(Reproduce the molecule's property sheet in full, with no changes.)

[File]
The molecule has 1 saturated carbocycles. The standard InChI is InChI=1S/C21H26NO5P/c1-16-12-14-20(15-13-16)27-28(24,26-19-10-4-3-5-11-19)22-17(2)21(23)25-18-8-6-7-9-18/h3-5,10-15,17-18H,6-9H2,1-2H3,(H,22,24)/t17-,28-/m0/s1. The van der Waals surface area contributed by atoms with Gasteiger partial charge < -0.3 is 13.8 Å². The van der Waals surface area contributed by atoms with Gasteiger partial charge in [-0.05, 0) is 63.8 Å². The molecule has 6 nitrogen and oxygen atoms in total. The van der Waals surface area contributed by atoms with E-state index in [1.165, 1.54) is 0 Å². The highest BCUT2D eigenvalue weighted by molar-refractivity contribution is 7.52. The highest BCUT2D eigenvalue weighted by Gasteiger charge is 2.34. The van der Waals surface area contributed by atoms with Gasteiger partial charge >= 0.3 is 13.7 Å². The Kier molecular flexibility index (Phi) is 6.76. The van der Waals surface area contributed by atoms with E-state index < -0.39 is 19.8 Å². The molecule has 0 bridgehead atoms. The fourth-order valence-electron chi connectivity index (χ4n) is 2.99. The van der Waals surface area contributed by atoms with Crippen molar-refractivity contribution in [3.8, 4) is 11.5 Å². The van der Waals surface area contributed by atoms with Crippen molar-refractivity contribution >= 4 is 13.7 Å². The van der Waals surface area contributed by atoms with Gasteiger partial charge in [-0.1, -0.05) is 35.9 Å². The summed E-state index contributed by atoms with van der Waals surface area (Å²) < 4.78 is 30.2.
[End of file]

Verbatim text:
The molecule has 1 saturated carbocycles. The standard InChI is InChI=1S/C21H26NO5P/c1-16-12-14-20(15-13-16)27-28(24,26-19-10-4-3-5-11-19)22-17(2)21(23)25-18-8-6-7-9-18/h3-5,10-15,17-18H,6-9H2,1-2H3,(H,22,24)/t17-,28-/m0/s1. The van der Waals surface area contributed by atoms with Gasteiger partial charge < -0.3 is 13.8 Å². The van der Waals surface area contributed by atoms with Gasteiger partial charge in [-0.05, 0) is 63.8 Å². The molecule has 6 nitrogen and oxygen atoms in total. The van der Waals surface area contributed by atoms with E-state index in [1.165, 1.54) is 0 Å². The highest BCUT2D eigenvalue weighted by molar-refractivity contribution is 7.52. The highest BCUT2D eigenvalue weighted by Gasteiger charge is 2.34. The van der Waals surface area contributed by atoms with Gasteiger partial charge >= 0.3 is 13.7 Å². The Kier molecular flexibility index (Phi) is 6.76. The van der Waals surface area contributed by atoms with E-state index < -0.39 is 19.8 Å². The molecule has 0 bridgehead atoms. The fourth-order valence-electron chi connectivity index (χ4n) is 2.99. The van der Waals surface area contributed by atoms with Crippen molar-refractivity contribution in [3.8, 4) is 11.5 Å². The van der Waals surface area contributed by atoms with Crippen molar-refractivity contribution >= 4 is 13.7 Å². The van der Waals surface area contributed by atoms with Gasteiger partial charge in [-0.1, -0.05) is 35.9 Å². The summed E-state index contributed by atoms with van der Waals surface area (Å²) < 4.78 is 30.2.